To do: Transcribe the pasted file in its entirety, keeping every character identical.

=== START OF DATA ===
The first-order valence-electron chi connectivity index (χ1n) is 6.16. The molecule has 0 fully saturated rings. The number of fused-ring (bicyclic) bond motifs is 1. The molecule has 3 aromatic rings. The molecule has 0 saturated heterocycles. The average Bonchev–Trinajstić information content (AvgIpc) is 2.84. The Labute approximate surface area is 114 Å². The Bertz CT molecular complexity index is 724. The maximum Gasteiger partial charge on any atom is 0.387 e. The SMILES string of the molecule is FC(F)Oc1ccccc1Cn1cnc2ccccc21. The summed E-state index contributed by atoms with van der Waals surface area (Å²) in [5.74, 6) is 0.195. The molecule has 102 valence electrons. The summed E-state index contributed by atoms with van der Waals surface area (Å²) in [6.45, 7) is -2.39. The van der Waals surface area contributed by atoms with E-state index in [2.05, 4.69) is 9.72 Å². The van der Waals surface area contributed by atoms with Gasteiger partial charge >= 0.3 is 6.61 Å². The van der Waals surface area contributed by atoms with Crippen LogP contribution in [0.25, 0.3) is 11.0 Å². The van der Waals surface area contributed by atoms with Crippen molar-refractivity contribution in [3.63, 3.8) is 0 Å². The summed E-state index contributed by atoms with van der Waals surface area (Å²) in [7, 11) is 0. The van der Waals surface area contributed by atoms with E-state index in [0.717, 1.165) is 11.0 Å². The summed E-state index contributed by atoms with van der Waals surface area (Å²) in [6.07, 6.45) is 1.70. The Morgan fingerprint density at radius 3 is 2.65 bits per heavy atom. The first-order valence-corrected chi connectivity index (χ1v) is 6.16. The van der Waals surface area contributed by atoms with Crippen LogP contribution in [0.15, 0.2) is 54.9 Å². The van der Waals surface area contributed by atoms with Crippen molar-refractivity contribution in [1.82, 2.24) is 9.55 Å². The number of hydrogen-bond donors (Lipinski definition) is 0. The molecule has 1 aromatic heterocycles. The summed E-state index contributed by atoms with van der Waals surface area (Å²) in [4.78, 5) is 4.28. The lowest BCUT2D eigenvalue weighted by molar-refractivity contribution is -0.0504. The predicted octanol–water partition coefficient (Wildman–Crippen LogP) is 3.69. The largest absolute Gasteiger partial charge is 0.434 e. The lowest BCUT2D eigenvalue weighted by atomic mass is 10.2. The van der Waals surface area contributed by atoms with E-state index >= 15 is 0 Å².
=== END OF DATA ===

The first-order valence-electron chi connectivity index (χ1n) is 6.16. The molecule has 0 fully saturated rings. The number of fused-ring (bicyclic) bond motifs is 1. The molecule has 3 aromatic rings. The molecule has 0 saturated heterocycles. The average Bonchev–Trinajstić information content (AvgIpc) is 2.84. The Labute approximate surface area is 114 Å². The Bertz CT molecular complexity index is 724. The maximum Gasteiger partial charge on any atom is 0.387 e. The SMILES string of the molecule is FC(F)Oc1ccccc1Cn1cnc2ccccc21. The summed E-state index contributed by atoms with van der Waals surface area (Å²) in [5.74, 6) is 0.195. The molecule has 102 valence electrons. The summed E-state index contributed by atoms with van der Waals surface area (Å²) in [6.45, 7) is -2.39. The van der Waals surface area contributed by atoms with E-state index in [2.05, 4.69) is 9.72 Å². The van der Waals surface area contributed by atoms with Gasteiger partial charge >= 0.3 is 6.61 Å². The van der Waals surface area contributed by atoms with Crippen LogP contribution in [0.25, 0.3) is 11.0 Å². The van der Waals surface area contributed by atoms with Crippen molar-refractivity contribution in [3.63, 3.8) is 0 Å². The summed E-state index contributed by atoms with van der Waals surface area (Å²) in [7, 11) is 0. The van der Waals surface area contributed by atoms with E-state index in [0.717, 1.165) is 11.0 Å². The summed E-state index contributed by atoms with van der Waals surface area (Å²) in [6.07, 6.45) is 1.70. The Morgan fingerprint density at radius 3 is 2.65 bits per heavy atom. The first-order valence-corrected chi connectivity index (χ1v) is 6.16. The van der Waals surface area contributed by atoms with Crippen LogP contribution in [0.15, 0.2) is 54.9 Å². The van der Waals surface area contributed by atoms with Crippen molar-refractivity contribution in [1.82, 2.24) is 9.55 Å². The number of hydrogen-bond donors (Lipinski definition) is 0. The molecule has 1 aromatic heterocycles. The summed E-state index contributed by atoms with van der Waals surface area (Å²) in [4.78, 5) is 4.28. The lowest BCUT2D eigenvalue weighted by molar-refractivity contribution is -0.0504. The predicted octanol–water partition coefficient (Wildman–Crippen LogP) is 3.69. The largest absolute Gasteiger partial charge is 0.434 e. The lowest BCUT2D eigenvalue weighted by atomic mass is 10.2. The van der Waals surface area contributed by atoms with E-state index >= 15 is 0 Å².